>>>>>             > so it is for the community to decide which ones to
>>>>>             use. For SIMD parallelism
>>>>>             > (unseq, par_unseq) we use #pragma omp simd
>>>>>             directives; it is vendor-neutral and
>>>>>             > does not require any OpenMP runtime support.
>>>>>             >
>>>>>             > The current implementation meets the spirit but not
>>>>>             always the letter of
>>>>>             > the standard, because it has to be separate from but
>>>>>             also coexist with
>>>>>             > implementations of standard C++ libraries. While
>>>>>             preparing the contribution,
>>>>>             > we will address inconsistencies, adjust the code to
>>>>>             meet community standards,
>>>>>             > and better integrate it into the standard library code.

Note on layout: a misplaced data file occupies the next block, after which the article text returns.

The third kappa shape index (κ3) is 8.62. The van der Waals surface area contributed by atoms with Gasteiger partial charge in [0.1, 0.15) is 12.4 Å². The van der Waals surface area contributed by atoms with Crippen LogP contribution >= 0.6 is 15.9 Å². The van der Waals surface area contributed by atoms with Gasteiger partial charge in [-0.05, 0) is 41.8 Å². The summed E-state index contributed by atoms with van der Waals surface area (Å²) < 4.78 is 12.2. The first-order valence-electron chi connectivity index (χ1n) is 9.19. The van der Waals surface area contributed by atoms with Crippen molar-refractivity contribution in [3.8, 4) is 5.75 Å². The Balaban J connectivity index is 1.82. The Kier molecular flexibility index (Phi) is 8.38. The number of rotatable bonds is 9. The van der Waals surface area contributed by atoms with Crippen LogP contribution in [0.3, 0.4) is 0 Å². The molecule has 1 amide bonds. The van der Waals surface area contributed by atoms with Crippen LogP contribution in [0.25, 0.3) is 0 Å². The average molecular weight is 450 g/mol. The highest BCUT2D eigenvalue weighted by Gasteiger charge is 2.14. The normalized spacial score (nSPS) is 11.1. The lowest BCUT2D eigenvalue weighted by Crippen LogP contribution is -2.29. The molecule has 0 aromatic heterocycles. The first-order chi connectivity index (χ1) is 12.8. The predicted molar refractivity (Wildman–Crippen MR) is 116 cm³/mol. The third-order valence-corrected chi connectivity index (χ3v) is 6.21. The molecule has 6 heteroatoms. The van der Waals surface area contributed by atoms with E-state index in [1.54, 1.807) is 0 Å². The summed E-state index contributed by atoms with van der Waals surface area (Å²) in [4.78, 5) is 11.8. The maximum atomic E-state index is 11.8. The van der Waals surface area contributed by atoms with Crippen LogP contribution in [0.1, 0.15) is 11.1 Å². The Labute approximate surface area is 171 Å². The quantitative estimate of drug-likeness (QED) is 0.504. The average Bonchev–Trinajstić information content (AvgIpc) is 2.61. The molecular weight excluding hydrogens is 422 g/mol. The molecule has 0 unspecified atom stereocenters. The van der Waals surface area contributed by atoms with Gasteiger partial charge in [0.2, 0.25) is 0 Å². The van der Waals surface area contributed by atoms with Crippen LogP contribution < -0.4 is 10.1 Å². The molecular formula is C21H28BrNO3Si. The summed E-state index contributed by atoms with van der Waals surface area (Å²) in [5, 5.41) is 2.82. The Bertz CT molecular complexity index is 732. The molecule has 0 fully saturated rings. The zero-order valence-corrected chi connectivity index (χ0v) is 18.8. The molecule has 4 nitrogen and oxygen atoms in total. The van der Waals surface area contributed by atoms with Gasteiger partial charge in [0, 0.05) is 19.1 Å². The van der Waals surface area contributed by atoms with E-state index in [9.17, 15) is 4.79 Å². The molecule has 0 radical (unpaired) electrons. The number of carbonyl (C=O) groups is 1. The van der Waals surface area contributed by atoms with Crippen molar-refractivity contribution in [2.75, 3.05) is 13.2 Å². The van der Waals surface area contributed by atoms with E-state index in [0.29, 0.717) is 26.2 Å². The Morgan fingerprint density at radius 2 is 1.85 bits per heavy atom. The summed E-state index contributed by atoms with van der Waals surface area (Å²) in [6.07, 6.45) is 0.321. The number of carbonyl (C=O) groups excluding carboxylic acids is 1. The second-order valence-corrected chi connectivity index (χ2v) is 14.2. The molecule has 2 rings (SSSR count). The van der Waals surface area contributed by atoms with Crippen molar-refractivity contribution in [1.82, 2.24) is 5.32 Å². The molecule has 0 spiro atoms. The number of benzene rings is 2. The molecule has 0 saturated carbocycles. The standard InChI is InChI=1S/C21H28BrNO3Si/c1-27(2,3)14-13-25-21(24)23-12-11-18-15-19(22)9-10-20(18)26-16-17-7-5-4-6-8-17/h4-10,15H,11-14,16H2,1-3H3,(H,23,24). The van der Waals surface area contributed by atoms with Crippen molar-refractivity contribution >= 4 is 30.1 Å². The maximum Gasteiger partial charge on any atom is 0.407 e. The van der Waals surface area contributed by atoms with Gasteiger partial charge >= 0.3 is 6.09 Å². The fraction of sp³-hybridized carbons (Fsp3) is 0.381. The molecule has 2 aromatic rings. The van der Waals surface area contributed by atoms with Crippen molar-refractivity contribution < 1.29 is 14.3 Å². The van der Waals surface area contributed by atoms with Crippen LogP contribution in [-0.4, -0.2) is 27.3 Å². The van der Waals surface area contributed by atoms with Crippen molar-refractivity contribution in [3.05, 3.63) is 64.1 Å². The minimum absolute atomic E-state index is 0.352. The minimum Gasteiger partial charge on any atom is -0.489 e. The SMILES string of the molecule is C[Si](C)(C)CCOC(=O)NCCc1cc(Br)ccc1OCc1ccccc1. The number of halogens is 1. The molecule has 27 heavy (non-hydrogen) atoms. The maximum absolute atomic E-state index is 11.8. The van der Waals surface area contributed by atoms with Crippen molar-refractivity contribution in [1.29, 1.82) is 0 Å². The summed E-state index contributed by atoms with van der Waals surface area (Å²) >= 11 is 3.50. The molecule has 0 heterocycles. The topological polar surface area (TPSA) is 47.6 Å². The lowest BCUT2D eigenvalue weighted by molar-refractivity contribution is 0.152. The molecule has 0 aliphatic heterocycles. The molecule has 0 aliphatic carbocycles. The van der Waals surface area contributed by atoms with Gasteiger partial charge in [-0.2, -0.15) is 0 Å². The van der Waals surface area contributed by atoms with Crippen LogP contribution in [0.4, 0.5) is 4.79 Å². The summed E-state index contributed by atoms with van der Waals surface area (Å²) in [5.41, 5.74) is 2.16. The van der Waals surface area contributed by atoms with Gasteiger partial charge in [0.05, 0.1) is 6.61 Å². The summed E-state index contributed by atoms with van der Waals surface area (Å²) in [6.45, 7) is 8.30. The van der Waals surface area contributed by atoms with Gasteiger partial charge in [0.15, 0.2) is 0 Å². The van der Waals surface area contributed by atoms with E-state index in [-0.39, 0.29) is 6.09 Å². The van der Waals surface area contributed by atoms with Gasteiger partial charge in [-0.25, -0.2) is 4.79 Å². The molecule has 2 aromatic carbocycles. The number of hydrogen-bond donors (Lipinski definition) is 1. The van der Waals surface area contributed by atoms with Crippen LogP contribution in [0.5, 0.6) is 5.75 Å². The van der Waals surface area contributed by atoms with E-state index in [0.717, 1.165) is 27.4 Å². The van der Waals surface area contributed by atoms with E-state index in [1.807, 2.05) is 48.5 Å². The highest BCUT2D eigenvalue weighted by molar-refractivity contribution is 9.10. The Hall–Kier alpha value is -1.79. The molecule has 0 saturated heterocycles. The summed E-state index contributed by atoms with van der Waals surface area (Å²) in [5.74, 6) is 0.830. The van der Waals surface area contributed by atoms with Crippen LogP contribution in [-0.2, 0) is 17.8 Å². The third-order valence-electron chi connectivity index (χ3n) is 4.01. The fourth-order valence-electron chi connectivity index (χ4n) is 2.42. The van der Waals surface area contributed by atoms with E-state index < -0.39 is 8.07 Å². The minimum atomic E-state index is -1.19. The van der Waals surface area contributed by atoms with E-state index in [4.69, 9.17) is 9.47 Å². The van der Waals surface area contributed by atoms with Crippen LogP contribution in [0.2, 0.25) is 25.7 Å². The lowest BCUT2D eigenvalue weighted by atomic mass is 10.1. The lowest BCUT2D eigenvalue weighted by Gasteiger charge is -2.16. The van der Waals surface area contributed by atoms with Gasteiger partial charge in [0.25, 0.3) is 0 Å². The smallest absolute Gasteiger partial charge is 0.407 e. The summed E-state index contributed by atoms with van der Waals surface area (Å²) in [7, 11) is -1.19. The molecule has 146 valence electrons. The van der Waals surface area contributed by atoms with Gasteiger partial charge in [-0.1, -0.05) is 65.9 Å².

>>>>>             >
>>>>>             > We are also proposing that our implementation is
>>>>>             included into libstdc++/GCC.
>>>>>             > Compatibility between the implementations seems
>>>>>             useful as it can potentially
>>>>>             > reduce the amount of work for everyone. We hope to
>>>>>             keep the code mostly identical,
>>>>>             > and would like to know if you think it’s too
>>>>>             optimistic to expect.
>>>>>             >
>>>>>             > Obviously we plan to use appropriate open source
>>>>>             licenses to meet the different
>>>>>             > projects’ requirements.
>>>>>             >
>>>>>             > We expect to keep developing the code and will take
>>>>>             the responsibility for
>>>>>             > maintaining it (with community contributions, of
>>>>>             course). If there are other
>>>>>             > community efforts to implement parallel algorithms,
>>>>>             we are willing to collaborate.
>>>>>             >
>>>>>             > We look forward to your feedback, both for the
>>>>>             overall idea and – if supported –
>>>>>             > for the next steps we should take.
>>>>>             >
>>>>>             > Regards,
>>>>>             > - Alexey Kukanov
>>>>>             >
>>>>>             > * Note that TBB itself is highly portable (and